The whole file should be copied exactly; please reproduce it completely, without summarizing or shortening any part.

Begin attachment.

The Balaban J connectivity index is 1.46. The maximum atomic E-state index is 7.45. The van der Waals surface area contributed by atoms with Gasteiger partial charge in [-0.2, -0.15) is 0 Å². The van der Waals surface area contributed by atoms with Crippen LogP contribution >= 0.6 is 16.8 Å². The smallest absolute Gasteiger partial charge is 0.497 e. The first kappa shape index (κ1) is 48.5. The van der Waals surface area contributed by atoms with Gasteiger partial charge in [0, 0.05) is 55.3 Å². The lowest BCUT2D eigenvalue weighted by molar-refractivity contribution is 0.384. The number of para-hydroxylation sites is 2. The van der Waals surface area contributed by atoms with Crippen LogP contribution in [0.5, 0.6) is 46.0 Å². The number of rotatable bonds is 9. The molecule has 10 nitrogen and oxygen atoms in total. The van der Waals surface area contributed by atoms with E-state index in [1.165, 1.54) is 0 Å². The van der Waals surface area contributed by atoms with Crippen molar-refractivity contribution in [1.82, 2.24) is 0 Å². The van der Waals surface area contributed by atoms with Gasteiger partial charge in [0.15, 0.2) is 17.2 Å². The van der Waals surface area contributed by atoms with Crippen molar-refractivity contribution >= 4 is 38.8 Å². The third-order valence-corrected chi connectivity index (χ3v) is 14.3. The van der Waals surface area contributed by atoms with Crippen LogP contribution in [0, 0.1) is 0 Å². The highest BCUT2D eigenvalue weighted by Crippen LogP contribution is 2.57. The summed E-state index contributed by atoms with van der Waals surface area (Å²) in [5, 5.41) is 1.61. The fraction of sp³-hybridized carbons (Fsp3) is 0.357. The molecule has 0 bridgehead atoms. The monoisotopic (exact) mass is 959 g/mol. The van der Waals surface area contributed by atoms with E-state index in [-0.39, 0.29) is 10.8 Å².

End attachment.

The Balaban J connectivity index is 1.46. The maximum atomic E-state index is 7.45. The van der Waals surface area contributed by atoms with Gasteiger partial charge in [-0.2, -0.15) is 0 Å². The van der Waals surface area contributed by atoms with Crippen LogP contribution >= 0.6 is 16.8 Å². The smallest absolute Gasteiger partial charge is 0.497 e. The first kappa shape index (κ1) is 48.5. The van der Waals surface area contributed by atoms with Gasteiger partial charge in [0, 0.05) is 55.3 Å². The lowest BCUT2D eigenvalue weighted by molar-refractivity contribution is 0.384. The number of para-hydroxylation sites is 2. The van der Waals surface area contributed by atoms with Crippen LogP contribution in [0.5, 0.6) is 46.0 Å². The number of rotatable bonds is 9. The molecule has 10 nitrogen and oxygen atoms in total. The van der Waals surface area contributed by atoms with E-state index in [1.165, 1.54) is 0 Å². The van der Waals surface area contributed by atoms with Crippen molar-refractivity contribution in [1.82, 2.24) is 0 Å². The van der Waals surface area contributed by atoms with Gasteiger partial charge in [0.15, 0.2) is 17.2 Å². The van der Waals surface area contributed by atoms with Crippen molar-refractivity contribution >= 4 is 38.8 Å². The third-order valence-corrected chi connectivity index (χ3v) is 14.3. The van der Waals surface area contributed by atoms with Crippen LogP contribution in [0, 0.1) is 0 Å². The highest BCUT2D eigenvalue weighted by Crippen LogP contribution is 2.57. The summed E-state index contributed by atoms with van der Waals surface area (Å²) in [5, 5.41) is 1.61. The fraction of sp³-hybridized carbons (Fsp3) is 0.357. The molecule has 0 bridgehead atoms. The monoisotopic (exact) mass is 959 g/mol. The van der Waals surface area contributed by atoms with E-state index in [-0.39, 0.29) is 10.8 Å².